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Study protocol for a systematic review of evidence for lifestyle interventions targeting smoking, sleep, alcohol/other drug use, physical activity, and healthy diet in people with bipolar disorder

journal contribution
posted on 23.02.2018, 00:00 by FJ Kay-Lambkin, L Thornton, JM Lappin, T Hanstock, L Sylvia, F Jacka, AL Baker, M Berk, PB Mitchell, R Callister
© 2016 Kay-Lambkin et al. Background: People with bipolar disorder (BD) have a mortality gap of up to 20 years compared to the general population. Physical conditions, such as cardiovascular disease (CVD) and cancer, cause the majority of excess deaths in psychiatric populations and are the leading causes of mortality in people with BD. However, comparatively little attention has been paid to reducing the risk of physical conditions in psychiatric populations. Unhealthy lifestyle behaviors are among the potentially modifiable risk factors for a range of commonly comorbid chronic medical conditions, including CVD, diabetes, and obesity. This systematic review will identify and evaluate the available evidence for effective interventions to reduce risk and promote healthy lifestyle behaviors in BD. Methods/design: We will search MEDLINE, Embase, PsychINFO, Cochrane Database of Systematic Reviews, and CINAHL for published research studies (with at least an abstract published in English) that evaluate behavioral or psychosocial interventions to address the following lifestyle factors in people with BD: tobacco use, physical inactivity, unhealthy diet, overweight or obesity, sleep-wake disturbance, and alcohol/other drug use. Primary outcomes for the review will be changes in tobacco use, level of physical activity, diet quality, sleep quality, alcohol use, and illicit drug use. Data on each primary outcome will be synthesized across available studies in that lifestyle area (e.g., tobacco abstinence, cigarettes smoked per day), and panel of research and clinical experts in each of the target lifestyle behaviors and those experienced with clinical and research with individuals with BD will determine how best to represent data related to that primary outcome. Seven members of the systematic review team will extract data, synthesize the evidence, and rate it for quality. Evidence will be synthesized via a narrative description of the behavioral interventions and their effectiveness in improving the healthy lifestyle behaviors in people with BD. Discussion: The planned review will synthesize and evaluate the available evidence regarding the behavioral or psychosocial treatment of lifestyle-related behaviors in people with BD. From this review, we will identify gaps in our existing knowledge and research evidence about the management of unhealthy lifestyle behaviors in people with BD. We will also identify potential opportunities to address lifestyle behaviors in BD, with a view to reducing the burden of physical ill-health in this population. Systematic review registration: PROSPERO CRD42015019993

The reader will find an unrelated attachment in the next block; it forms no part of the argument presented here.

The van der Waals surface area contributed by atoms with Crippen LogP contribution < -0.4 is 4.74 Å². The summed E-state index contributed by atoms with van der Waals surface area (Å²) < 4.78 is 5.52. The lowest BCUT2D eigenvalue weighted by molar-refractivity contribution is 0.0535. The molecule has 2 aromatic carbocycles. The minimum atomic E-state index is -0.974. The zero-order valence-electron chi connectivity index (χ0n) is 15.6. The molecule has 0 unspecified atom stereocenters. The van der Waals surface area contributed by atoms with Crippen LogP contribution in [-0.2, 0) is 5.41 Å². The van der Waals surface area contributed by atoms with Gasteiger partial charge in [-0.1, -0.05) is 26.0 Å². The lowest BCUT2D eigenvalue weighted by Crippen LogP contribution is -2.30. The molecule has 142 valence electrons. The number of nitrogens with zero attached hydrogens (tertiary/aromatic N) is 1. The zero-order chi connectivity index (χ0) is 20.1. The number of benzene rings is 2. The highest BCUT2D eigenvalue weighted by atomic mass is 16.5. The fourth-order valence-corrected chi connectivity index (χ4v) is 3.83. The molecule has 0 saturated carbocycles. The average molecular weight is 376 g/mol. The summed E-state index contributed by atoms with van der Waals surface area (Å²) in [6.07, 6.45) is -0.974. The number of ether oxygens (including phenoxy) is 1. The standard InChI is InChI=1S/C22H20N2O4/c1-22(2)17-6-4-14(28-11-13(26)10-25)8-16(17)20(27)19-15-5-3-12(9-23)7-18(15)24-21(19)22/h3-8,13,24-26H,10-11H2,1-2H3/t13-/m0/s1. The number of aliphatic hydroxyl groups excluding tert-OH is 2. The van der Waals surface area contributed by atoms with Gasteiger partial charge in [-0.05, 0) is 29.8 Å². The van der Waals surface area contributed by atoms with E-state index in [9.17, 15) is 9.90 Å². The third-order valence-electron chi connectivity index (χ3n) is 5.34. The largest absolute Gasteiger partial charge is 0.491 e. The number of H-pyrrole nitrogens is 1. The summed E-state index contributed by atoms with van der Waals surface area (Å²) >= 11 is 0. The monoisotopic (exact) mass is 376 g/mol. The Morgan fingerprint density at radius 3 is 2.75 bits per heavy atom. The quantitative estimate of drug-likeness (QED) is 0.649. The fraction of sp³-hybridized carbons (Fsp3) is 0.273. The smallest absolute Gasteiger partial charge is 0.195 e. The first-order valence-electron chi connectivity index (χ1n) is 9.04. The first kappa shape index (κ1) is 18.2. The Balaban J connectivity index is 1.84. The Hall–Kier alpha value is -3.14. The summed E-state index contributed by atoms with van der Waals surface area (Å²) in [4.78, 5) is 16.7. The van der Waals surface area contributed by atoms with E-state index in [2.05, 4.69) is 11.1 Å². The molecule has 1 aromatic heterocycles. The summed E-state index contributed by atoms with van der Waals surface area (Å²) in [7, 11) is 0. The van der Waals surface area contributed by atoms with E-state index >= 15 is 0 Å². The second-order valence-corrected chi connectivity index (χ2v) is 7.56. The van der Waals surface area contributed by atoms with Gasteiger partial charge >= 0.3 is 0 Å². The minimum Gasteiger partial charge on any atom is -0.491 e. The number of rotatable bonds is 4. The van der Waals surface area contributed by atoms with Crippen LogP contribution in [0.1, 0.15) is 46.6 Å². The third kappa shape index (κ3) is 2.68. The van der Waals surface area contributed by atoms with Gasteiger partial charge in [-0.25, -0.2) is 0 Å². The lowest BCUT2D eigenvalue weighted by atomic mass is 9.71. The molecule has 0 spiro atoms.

Category 1 - Australian Competitive Grants (this includes ARC, NHMRC)






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BioMed Central Ltd.

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Open Access. This article is distributed under the terms of the Creative Commons Attribution 4.0 International License (http://creativecommons.org/licenses/by/4.0/), which permits unrestricted use, distrubution, and reproduction in any medium, provided you give appropriate credit to the original author(s) and the source, provide a link to the Creative Commons license, and indicate if changes were made. The Creative Commons Public Domain Dedication waiver (http://creativecommons.org/publicdomain/zero/1.0/) applies to the data made available in this article, unless otherwise stated.

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External Author Affiliations

National Health and Medical Research Council Centre; University of New South Wales; University of Newcastle; Harvard Medical School,; Deakin University; University of Sydney; University of Melbourne

Era Eligible



Systematic Reviews